AMSTERDAM (Reuters) - The Netherlands is to raise its national risk level of a terrorist attack to “substantial”, partly due to a new film made by a politician that is expected to be critical of the Koran, media reported on Thursday.
The justice minister is expected to send parliament an updated threat assessment later in the day, also citing a heightened terrorism threat level around the world, unnamed cabinet sources told ANP news agency.
The level had been at “substantial” before as religious and racial tensions simmered after an Islamic militant killed director Theo Van Gogh in 2004 over a separate film he made accusing Islam of condoning violence against women.
The Dutch counter-terrorism agency was not immediately available to comment on the ANP report.
The Dutch government has warned the latest film, expected to be released this month by right-wing politician Geert Wilders, might spark unrest and economic sanctions similar to the reaction seen after Danish newspapers published cartoons of the Prophet Mohammed in 2006.
Wilders has given few details about the film he is calling “Fitna”, an Arabic term used in the Koran and sometimes translated as “strife”. He has called the Koran a “fascist” book that incites violence and said it should be banned.
The Netherlands has a four-stage risk classification system -- the lowest is “minimal”, the highest is “critical”.
The counter-terrorism agency cut the threat level to the second-lowest “limited” last April, citing little fresh activity by militant networks in the country and growing resistance to radicalization among the one million Muslims in the Netherlands.
No Dutch broadcaster wants to show the new film, the Volkskrant newspaper reported on Thursday, meaning Wilders will probably launch it on the Internet and at a news conference in The Hague, tentatively scheduled for March 28, ANP reported.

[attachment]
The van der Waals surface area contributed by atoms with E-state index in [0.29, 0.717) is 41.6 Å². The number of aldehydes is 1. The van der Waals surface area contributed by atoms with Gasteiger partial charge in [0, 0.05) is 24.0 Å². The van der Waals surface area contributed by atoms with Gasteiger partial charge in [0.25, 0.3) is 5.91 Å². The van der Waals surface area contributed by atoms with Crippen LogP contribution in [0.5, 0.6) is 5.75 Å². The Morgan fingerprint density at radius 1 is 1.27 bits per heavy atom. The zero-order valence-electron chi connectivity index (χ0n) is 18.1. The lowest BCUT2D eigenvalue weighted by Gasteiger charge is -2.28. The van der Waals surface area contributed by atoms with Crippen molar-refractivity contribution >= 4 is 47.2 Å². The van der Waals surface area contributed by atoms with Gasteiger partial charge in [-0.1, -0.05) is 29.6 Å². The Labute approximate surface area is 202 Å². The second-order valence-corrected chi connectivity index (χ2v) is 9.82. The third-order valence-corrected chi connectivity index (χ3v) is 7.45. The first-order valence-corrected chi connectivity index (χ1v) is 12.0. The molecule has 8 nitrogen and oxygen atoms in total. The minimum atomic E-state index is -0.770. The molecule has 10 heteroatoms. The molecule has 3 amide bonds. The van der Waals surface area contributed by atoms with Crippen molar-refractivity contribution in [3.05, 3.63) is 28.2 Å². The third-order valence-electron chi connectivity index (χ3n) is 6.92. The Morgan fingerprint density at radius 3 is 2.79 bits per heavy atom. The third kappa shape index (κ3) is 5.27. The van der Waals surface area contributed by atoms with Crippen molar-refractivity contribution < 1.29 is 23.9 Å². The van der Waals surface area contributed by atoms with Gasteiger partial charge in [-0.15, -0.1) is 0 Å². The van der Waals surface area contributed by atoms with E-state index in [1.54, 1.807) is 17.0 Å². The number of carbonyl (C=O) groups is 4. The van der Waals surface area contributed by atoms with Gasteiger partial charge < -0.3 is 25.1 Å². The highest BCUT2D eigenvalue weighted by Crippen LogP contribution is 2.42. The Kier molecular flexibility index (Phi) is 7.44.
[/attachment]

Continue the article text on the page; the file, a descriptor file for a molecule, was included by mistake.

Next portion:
A majority of Dutch people want the film to be broadcast even though they fear it will stoke tension with Muslims and harm relations with Arab nations, a poll showed on Wednesday.
Foreign Minister Maxime Verhagen met ambassadors from Muslim countries on Wednesday to discuss the film and stress that the government did not share Wilders’ views. He asked them to make sure that Dutch citizens and buildings abroad are protected.
Pakistan’s foreign ministry accused the Dutch politician of “propagating the politics of hate and promoting xenophobia”.
Around 5,000 people protested on Wednesday in the provincial capital of Logar province in Afghanistan about the reprinting of the cartoons of the Prophet Mohammed by Danish newspapers and Wilders’ plan for the Koran film.
Dutch Prime Minister Jan Peter Balkenende said last week the country risked economic sanctions and attacks on its troops in Afghanistan because of the film.
Editing by Peter Millership
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